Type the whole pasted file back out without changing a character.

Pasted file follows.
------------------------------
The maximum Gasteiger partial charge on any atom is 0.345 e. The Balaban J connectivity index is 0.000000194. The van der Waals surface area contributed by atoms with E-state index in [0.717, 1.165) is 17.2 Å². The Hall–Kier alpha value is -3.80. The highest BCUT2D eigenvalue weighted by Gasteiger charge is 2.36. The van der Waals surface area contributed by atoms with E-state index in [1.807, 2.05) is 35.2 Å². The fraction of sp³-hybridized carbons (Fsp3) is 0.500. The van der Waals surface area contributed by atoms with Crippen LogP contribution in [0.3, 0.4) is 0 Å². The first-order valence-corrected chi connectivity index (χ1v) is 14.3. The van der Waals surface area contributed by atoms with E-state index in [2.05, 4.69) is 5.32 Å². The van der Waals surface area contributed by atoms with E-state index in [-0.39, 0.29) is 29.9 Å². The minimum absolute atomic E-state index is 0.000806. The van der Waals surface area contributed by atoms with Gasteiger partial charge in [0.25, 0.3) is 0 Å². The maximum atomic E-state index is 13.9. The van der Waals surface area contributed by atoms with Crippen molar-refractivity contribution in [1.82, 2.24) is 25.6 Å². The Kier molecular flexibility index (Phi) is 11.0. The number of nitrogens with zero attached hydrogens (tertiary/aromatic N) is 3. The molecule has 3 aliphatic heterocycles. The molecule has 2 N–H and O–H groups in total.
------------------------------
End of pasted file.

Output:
The maximum Gasteiger partial charge on any atom is 0.345 e. The Balaban J connectivity index is 0.000000194. The van der Waals surface area contributed by atoms with E-state index in [0.717, 1.165) is 17.2 Å². The Hall–Kier alpha value is -3.80. The highest BCUT2D eigenvalue weighted by Gasteiger charge is 2.36. The van der Waals surface area contributed by atoms with E-state index in [1.807, 2.05) is 35.2 Å². The fraction of sp³-hybridized carbons (Fsp3) is 0.500. The van der Waals surface area contributed by atoms with Crippen LogP contribution in [0.3, 0.4) is 0 Å². The first-order valence-corrected chi connectivity index (χ1v) is 14.3. The van der Waals surface area contributed by atoms with E-state index in [2.05, 4.69) is 5.32 Å². The van der Waals surface area contributed by atoms with E-state index in [-0.39, 0.29) is 29.9 Å². The minimum absolute atomic E-state index is 0.000806. The van der Waals surface area contributed by atoms with Gasteiger partial charge in [0.25, 0.3) is 0 Å². The maximum atomic E-state index is 13.9. The van der Waals surface area contributed by atoms with Crippen molar-refractivity contribution in [1.82, 2.24) is 25.6 Å². The Kier molecular flexibility index (Phi) is 11.0. The number of nitrogens with zero attached hydrogens (tertiary/aromatic N) is 3. The molecule has 3 aliphatic heterocycles. The molecule has 2 N–H and O–H groups in total.